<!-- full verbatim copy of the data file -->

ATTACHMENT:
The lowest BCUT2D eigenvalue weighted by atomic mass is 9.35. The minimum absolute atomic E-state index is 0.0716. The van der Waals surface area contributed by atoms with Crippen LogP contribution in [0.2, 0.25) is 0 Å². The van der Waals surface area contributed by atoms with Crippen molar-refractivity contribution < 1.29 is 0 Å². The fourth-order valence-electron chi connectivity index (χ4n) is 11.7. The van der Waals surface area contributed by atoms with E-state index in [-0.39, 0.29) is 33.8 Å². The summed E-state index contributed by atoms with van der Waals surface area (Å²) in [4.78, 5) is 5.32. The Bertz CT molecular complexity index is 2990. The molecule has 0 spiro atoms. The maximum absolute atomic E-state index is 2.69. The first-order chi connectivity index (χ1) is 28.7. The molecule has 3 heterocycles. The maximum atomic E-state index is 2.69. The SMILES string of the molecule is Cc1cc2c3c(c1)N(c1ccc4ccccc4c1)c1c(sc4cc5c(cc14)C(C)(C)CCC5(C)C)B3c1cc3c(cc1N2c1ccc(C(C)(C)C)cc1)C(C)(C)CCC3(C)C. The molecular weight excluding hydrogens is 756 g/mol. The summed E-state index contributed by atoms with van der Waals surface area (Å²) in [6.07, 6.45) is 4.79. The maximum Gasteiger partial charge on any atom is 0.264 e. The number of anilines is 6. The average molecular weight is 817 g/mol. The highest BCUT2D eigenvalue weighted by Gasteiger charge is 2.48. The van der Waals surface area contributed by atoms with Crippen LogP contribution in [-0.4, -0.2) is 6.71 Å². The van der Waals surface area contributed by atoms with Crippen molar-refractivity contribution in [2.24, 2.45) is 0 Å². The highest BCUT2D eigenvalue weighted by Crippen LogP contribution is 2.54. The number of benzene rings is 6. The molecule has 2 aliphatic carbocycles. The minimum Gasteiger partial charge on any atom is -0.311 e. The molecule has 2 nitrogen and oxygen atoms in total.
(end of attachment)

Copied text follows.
The lowest BCUT2D eigenvalue weighted by atomic mass is 9.35. The minimum absolute atomic E-state index is 0.0716. The van der Waals surface area contributed by atoms with Crippen LogP contribution in [0.2, 0.25) is 0 Å². The van der Waals surface area contributed by atoms with Crippen molar-refractivity contribution < 1.29 is 0 Å². The fourth-order valence-electron chi connectivity index (χ4n) is 11.7. The van der Waals surface area contributed by atoms with E-state index in [-0.39, 0.29) is 33.8 Å². The summed E-state index contributed by atoms with van der Waals surface area (Å²) in [4.78, 5) is 5.32. The Bertz CT molecular complexity index is 2990. The molecule has 0 spiro atoms. The maximum absolute atomic E-state index is 2.69. The first-order chi connectivity index (χ1) is 28.7. The molecule has 3 heterocycles. The maximum atomic E-state index is 2.69. The SMILES string of the molecule is Cc1cc2c3c(c1)N(c1ccc4ccccc4c1)c1c(sc4cc5c(cc14)C(C)(C)CCC5(C)C)B3c1cc3c(cc1N2c1ccc(C(C)(C)C)cc1)C(C)(C)CCC3(C)C. The molecular weight excluding hydrogens is 756 g/mol. The summed E-state index contributed by atoms with van der Waals surface area (Å²) in [6.07, 6.45) is 4.79. The maximum Gasteiger partial charge on any atom is 0.264 e. The number of anilines is 6. The average molecular weight is 817 g/mol. The highest BCUT2D eigenvalue weighted by Gasteiger charge is 2.48. The van der Waals surface area contributed by atoms with Crippen LogP contribution in [-0.4, -0.2) is 6.71 Å². The van der Waals surface area contributed by atoms with Crippen molar-refractivity contribution in [2.24, 2.45) is 0 Å². The highest BCUT2D eigenvalue weighted by Crippen LogP contribution is 2.54. The number of benzene rings is 6. The molecule has 2 aliphatic carbocycles. The minimum Gasteiger partial charge on any atom is -0.311 e. The molecule has 2 nitrogen and oxygen atoms in total.